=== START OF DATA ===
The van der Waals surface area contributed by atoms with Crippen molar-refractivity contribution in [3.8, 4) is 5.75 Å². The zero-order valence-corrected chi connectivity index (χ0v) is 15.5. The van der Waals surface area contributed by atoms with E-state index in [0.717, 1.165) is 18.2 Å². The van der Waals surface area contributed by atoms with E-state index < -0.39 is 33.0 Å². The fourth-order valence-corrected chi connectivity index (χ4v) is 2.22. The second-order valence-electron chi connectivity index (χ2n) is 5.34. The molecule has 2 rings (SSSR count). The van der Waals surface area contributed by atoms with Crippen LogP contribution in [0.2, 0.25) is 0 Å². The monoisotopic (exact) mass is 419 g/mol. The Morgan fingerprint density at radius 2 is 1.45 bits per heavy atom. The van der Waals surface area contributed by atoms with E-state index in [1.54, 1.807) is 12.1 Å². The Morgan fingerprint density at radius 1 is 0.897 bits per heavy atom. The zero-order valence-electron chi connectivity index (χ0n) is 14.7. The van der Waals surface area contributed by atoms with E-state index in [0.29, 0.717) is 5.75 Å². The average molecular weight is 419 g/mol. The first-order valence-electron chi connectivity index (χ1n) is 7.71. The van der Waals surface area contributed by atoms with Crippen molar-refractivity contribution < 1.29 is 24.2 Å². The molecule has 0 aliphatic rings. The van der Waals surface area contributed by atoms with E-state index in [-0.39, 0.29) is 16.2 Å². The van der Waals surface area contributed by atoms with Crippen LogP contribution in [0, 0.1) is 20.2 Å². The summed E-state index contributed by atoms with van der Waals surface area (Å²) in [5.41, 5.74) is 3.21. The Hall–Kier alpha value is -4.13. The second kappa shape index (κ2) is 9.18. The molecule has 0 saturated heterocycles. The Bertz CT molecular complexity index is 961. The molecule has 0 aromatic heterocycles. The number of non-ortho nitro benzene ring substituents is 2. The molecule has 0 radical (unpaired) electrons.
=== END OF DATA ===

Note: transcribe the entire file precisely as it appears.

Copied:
The van der Waals surface area contributed by atoms with Crippen molar-refractivity contribution in [3.8, 4) is 5.75 Å². The zero-order valence-corrected chi connectivity index (χ0v) is 15.5. The van der Waals surface area contributed by atoms with E-state index in [0.717, 1.165) is 18.2 Å². The van der Waals surface area contributed by atoms with E-state index < -0.39 is 33.0 Å². The fourth-order valence-corrected chi connectivity index (χ4v) is 2.22. The second-order valence-electron chi connectivity index (χ2n) is 5.34. The molecule has 2 rings (SSSR count). The van der Waals surface area contributed by atoms with Crippen LogP contribution in [0.2, 0.25) is 0 Å². The monoisotopic (exact) mass is 419 g/mol. The Morgan fingerprint density at radius 2 is 1.45 bits per heavy atom. The van der Waals surface area contributed by atoms with E-state index in [1.54, 1.807) is 12.1 Å². The Morgan fingerprint density at radius 1 is 0.897 bits per heavy atom. The zero-order valence-electron chi connectivity index (χ0n) is 14.7. The van der Waals surface area contributed by atoms with E-state index in [0.29, 0.717) is 5.75 Å². The average molecular weight is 419 g/mol. The first-order valence-electron chi connectivity index (χ1n) is 7.71. The van der Waals surface area contributed by atoms with Crippen molar-refractivity contribution < 1.29 is 24.2 Å². The molecule has 0 aliphatic rings. The van der Waals surface area contributed by atoms with E-state index in [-0.39, 0.29) is 16.2 Å². The van der Waals surface area contributed by atoms with Crippen LogP contribution in [0, 0.1) is 20.2 Å². The summed E-state index contributed by atoms with van der Waals surface area (Å²) in [5.41, 5.74) is 3.21. The Hall–Kier alpha value is -4.13. The second kappa shape index (κ2) is 9.18. The molecule has 0 saturated heterocycles. The Bertz CT molecular complexity index is 961. The molecule has 0 aromatic heterocycles. The number of non-ortho nitro benzene ring substituents is 2. The molecule has 0 radical (unpaired) electrons.